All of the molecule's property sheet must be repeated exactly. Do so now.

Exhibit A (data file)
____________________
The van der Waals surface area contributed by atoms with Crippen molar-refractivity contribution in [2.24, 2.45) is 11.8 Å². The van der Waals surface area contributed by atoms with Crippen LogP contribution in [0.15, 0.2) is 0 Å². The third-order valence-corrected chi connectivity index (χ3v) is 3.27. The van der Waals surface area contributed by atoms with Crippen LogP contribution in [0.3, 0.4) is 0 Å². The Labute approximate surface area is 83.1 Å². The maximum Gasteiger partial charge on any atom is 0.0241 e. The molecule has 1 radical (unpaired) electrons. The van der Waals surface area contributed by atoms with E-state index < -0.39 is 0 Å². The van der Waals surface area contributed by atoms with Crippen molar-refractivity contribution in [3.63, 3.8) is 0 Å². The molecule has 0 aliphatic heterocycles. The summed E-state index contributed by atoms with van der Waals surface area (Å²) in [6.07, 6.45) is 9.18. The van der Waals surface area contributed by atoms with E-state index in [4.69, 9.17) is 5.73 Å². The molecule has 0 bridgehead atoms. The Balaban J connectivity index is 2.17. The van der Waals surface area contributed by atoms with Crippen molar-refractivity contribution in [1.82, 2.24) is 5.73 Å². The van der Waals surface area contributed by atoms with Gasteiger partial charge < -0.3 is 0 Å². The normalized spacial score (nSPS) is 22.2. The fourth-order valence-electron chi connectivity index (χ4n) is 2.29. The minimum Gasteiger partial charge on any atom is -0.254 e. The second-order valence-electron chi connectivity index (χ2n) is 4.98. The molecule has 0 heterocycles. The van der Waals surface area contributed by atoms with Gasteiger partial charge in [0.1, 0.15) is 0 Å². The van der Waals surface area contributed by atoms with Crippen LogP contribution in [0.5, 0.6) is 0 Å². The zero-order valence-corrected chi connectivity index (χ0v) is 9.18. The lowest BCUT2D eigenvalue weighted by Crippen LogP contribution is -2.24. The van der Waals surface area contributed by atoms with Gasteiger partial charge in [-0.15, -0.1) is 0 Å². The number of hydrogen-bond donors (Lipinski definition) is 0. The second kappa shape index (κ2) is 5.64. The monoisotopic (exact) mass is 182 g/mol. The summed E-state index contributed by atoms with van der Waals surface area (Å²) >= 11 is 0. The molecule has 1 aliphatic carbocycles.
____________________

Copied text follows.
The van der Waals surface area contributed by atoms with Crippen molar-refractivity contribution in [2.24, 2.45) is 11.8 Å². The van der Waals surface area contributed by atoms with Crippen LogP contribution in [0.15, 0.2) is 0 Å². The third-order valence-corrected chi connectivity index (χ3v) is 3.27. The van der Waals surface area contributed by atoms with Crippen LogP contribution in [0.3, 0.4) is 0 Å². The Labute approximate surface area is 83.1 Å². The maximum Gasteiger partial charge on any atom is 0.0241 e. The molecule has 1 radical (unpaired) electrons. The van der Waals surface area contributed by atoms with E-state index < -0.39 is 0 Å². The van der Waals surface area contributed by atoms with Crippen molar-refractivity contribution in [3.63, 3.8) is 0 Å². The molecule has 0 aliphatic heterocycles. The summed E-state index contributed by atoms with van der Waals surface area (Å²) in [6.07, 6.45) is 9.18. The van der Waals surface area contributed by atoms with E-state index in [4.69, 9.17) is 5.73 Å². The molecule has 0 bridgehead atoms. The Balaban J connectivity index is 2.17. The van der Waals surface area contributed by atoms with Crippen molar-refractivity contribution in [1.82, 2.24) is 5.73 Å². The van der Waals surface area contributed by atoms with Gasteiger partial charge < -0.3 is 0 Å². The normalized spacial score (nSPS) is 22.2. The fourth-order valence-electron chi connectivity index (χ4n) is 2.29. The minimum Gasteiger partial charge on any atom is -0.254 e. The second-order valence-electron chi connectivity index (χ2n) is 4.98. The molecule has 0 heterocycles. The van der Waals surface area contributed by atoms with Gasteiger partial charge in [0.1, 0.15) is 0 Å². The van der Waals surface area contributed by atoms with Crippen LogP contribution in [0.5, 0.6) is 0 Å². The zero-order valence-corrected chi connectivity index (χ0v) is 9.18. The lowest BCUT2D eigenvalue weighted by Crippen LogP contribution is -2.24. The van der Waals surface area contributed by atoms with Gasteiger partial charge in [-0.15, -0.1) is 0 Å². The number of hydrogen-bond donors (Lipinski definition) is 0. The second kappa shape index (κ2) is 5.64. The monoisotopic (exact) mass is 182 g/mol. The summed E-state index contributed by atoms with van der Waals surface area (Å²) >= 11 is 0. The molecule has 1 aliphatic carbocycles.